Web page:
How Women Can Help Build Better Agile Teams


The IT industry is dominated by men. But you shouldn't hire more women just to lessen the gender gap. The ultimate goal is better teams, and it just so happens that hiring more women tends to help build better teams anyway. Companies should reexamine what traits they value in job candidates.

Let me start with a statement so obvious that I didn’t even bother to find relevant research, as I doubt anyone would object.

The IT industry is dominated by men.

(I told you; it’s obvious.)

I speak at different events, and one question I frequently ask audiences is what kind of team they’d like to work with in terms of gender diversity, given all possible choices. The exact answers vary depending on the culture—responses would be different in Scandinavia from in Poland—but it always boils down to one pattern: We’d like to have more women on our teams than we have right now.

Things get interesting when I start asking why. Not that I question the idea; it’s pretty much the opposite. I just want to understand what drives us. A very common story is that when women join teams, things get better. But when I ask people why, they say, “Oh, it’s just going better.” What exactly is going better? “Um . . . It’s hard to say, but it just feels like it is.”

I sure have a theory about what is happening, but let me get back to that in a moment.

The interesting discussion is not really whether we should have more women on our teams, but rather why don’t we have more of them already. A common argument I hear is that there are not enough good female candidates, and thus we do our best, but at the end of the day it is what it is.

By the way, there’s an ongoing debate about how much men being considered stronger and more successful in hard sciences is genetically driven and how much it is our culture that sets specific roles for women and men and makes it much harder to go against the mainstream.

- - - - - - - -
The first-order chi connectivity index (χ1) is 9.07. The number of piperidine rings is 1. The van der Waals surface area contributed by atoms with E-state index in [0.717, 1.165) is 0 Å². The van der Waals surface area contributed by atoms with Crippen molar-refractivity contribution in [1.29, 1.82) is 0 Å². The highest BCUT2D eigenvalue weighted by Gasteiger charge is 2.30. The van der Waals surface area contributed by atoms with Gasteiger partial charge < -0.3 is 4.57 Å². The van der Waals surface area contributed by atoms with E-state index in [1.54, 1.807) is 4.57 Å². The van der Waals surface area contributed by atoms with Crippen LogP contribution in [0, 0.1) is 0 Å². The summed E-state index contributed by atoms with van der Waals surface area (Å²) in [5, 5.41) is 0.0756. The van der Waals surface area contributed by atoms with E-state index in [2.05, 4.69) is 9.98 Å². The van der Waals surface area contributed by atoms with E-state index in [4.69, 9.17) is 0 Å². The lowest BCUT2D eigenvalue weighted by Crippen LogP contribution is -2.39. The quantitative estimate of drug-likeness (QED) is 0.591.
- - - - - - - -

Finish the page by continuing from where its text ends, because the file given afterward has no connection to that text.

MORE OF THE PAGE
My take on that is aligned with kanban principles: Start with what you have. I’m an expert in neither psychology nor anthropology. I prefer to accept the cultural context the way it is and do my best within that context.

However, I don’t subscribe to the view that there aren’t enough great women in software industry. I live in Poland, which isn’t nearly as advanced in promoting diversity as Scandinavian countries or nearly as politically correct as the US. On many accounts it is a more challenging culture for women. Yet still I don’t think there’s a shortage of great female candidates.

Lunar Logic, the company I lead, is almost 40 percent women. This number doubled over the last few years. We are a business that is supposed to earn money. We don’t hire people to make the world better. We hire them because we believe they’re the best.

Whenever I share that, I hear that normally few women apply for jobs in the software industry. My experience is different. For each open hiring process we’ve had over the past couple of years, we consistently get anything between a third and half of the applications from women.

I don’t say that it happens without any effort. I just say that there’s no magic involved. We reach out to local communities that coach and train women. We support events like Rails Girls that help to train our future employees. It doesn’t take lots of money or effort. It doesn’t come for free, either, though.

Another argument about why hiring women is hard is the quality, not the quantity, of applications. In other words, one can get half of the applications from women, but they would be worse than those from men.

This is the point where I go ballistic.

The way most companies think about hiring is utterly screwed up. Obviously, we look for the best possible candidates, and the way we define the best possible candidate typically means strong technical skills, focus on craftsmanship, strong communication skills, a drive to learn, etc.